Genetic Karyotyping

Genetic Karyotyping Before IVF Treatment

Chromosome analysis, sometimes referred to as genetic karyotyping, is a technique that can identify specific genetic anomalies. A genetic ailment or disease can be confirmed or identified using it. A couple may also be at risk of having a baby who has a genetic or chromosomal abnormality, according to the results of the tests. If: The doctor could advise genetic karyotyping in the following situations:

  1. For more than a year, you haven’t been able to get pregnant.
  2. You’ve had one or more consecutive miscarriages in the past.
  3. Have experienced a stillborn birth.
  4. The male partner has no sperm in his semen or a very low sperm count. (Azoospermia or severe oligozoospermia.)
  5. Primary ovarian dysfunction has been determined to exist in the female spouse. (Also known as premature ovarian failure or POI, primary ovarian insufficiency.)

Before using assisted reproductive technology, such as IUI or IVF, genetic karyotyping may be necessary. This is particularly true for those thinking about IVF using ICSI, which raises the risk of passing on genetic abnormalities and male infertility.

How the genetic karyotyping test is done?

                             The test for infertile couples is often conducted by drawing blood from both the male and female partners. A lab is then used to process the blood samples. To encourage their growth, cells from the blood sample are put in a specific container. When the cells have reached a certain stage of development, they are colored and examined under a microscope. Size and morphology of the cells are assessed by the lab technician. In addition, they count the number of chromosomes in each cell and take a picture of it. The specific image makes it possible to assess the chromosome configurations. The cost of karyotyping depends on the selected parameters for the patient. It may vary from 3500 to 15000 according to the requirement.

Why Genetic Counseling

                    Genetic testing could help you identify the reason behind your infertility or ongoing losses. The greatest therapy alternatives may be suggested by your doctor if you can explain to them why you can’t conceive or keep miscarrying. To prevent passing on a hereditary birth defect to a future child, genetic testing should be performed prior to fertility treatment. Certain genetic mutations can make a parent infertile if they have it, but if both parents have it, their child may inherit a more serious genetic disorder.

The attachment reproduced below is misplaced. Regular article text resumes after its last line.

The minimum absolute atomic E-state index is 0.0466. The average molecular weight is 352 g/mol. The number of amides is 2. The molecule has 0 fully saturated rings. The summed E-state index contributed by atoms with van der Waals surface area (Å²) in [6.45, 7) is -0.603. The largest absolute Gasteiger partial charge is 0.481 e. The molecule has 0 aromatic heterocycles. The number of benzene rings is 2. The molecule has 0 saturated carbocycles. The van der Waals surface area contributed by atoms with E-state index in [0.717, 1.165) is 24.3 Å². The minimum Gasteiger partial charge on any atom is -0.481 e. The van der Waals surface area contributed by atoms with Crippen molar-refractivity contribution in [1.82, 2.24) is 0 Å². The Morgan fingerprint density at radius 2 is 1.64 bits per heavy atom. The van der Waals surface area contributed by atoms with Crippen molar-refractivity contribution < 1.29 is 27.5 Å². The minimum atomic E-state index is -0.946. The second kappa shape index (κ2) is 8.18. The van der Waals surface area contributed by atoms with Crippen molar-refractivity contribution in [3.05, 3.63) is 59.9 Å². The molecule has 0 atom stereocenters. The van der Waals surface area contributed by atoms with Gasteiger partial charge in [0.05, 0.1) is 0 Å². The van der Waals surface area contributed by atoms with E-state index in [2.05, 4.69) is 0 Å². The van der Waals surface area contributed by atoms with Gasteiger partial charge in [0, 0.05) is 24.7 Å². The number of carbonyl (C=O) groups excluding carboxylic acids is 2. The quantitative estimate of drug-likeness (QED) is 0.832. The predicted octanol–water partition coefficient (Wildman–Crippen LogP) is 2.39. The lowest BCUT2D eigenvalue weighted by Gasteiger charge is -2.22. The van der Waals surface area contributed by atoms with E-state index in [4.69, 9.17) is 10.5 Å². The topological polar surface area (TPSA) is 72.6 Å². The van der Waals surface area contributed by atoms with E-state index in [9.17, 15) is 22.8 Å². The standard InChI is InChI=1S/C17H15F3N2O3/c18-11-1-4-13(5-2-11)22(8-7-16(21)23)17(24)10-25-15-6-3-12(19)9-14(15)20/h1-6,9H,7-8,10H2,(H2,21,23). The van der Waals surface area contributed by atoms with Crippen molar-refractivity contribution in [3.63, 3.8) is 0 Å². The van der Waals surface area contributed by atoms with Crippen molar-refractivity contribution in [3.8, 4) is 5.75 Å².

One type of male infertility, for instance, is linked to the CFTR gene mutation. Cystic fibrosis, a dangerous condition, is also connected to it. There is a chance of passing on male sterility to the child if only the father has a CFTR gene mutation. A child’s likelihood of developing cystic fibrosis is one in four if both the mother and father carry a CFTR gene mutation.

                             IVF-ICSI involves selecting one sperm and injecting it right into the egg. The probability of an egg being fertilized by a genetically “weaker” sperm is significantly higher in this scenario. The chance of passing on some genetic issues increases as a result.

Possible Results From Genetic Karyotyping

When your doctor does a karyotypes or DNA analysis test for fertility or recurrent miscarriage, what is the goal of the test? The following are some options:

Klinefelter Syndrome:

The sex chromosomes, X and Y, are affected by this illness. People typically only have two sex chromosomes. They are genetically female if they are XX. A person is genetically male if they are XY. The individual with Klinefelter syndrome possesses XXY sex chromosomes Male infertility is one consequence that could arise from this. Male infertility is one consequence that could arise from this.

Y Chromosome Microdeletions:

An issue with the sex chromosomes also contributes to this disease. The XY chromosomes are normal in a male with Y-chromosome microdeletion however certain genes are missing from the Y-chromosome. Infertility can result from this.

Balanced Translocation:

                         Both men and women can experience translocations, which can cause infertility or repeated miscarriages. The movement of “parts of” chromosomes is referred to as a balanced translocation. Therefore, they don’t have any “additional” genes that shouldn’t be there and they don’t have any missing genes (unlike Y-chromosome microdeletion) (like with Klinefelter syndrome.) Yet the genes aren’t in the right place. It would be similar to someone putting your silverware in your bedroom dresser while you kept all your socks and silverware at home in separate drawers. Balanced translocations can occasionally have no negative effects on health, but they can also. Repeated miscarriages are a potential result.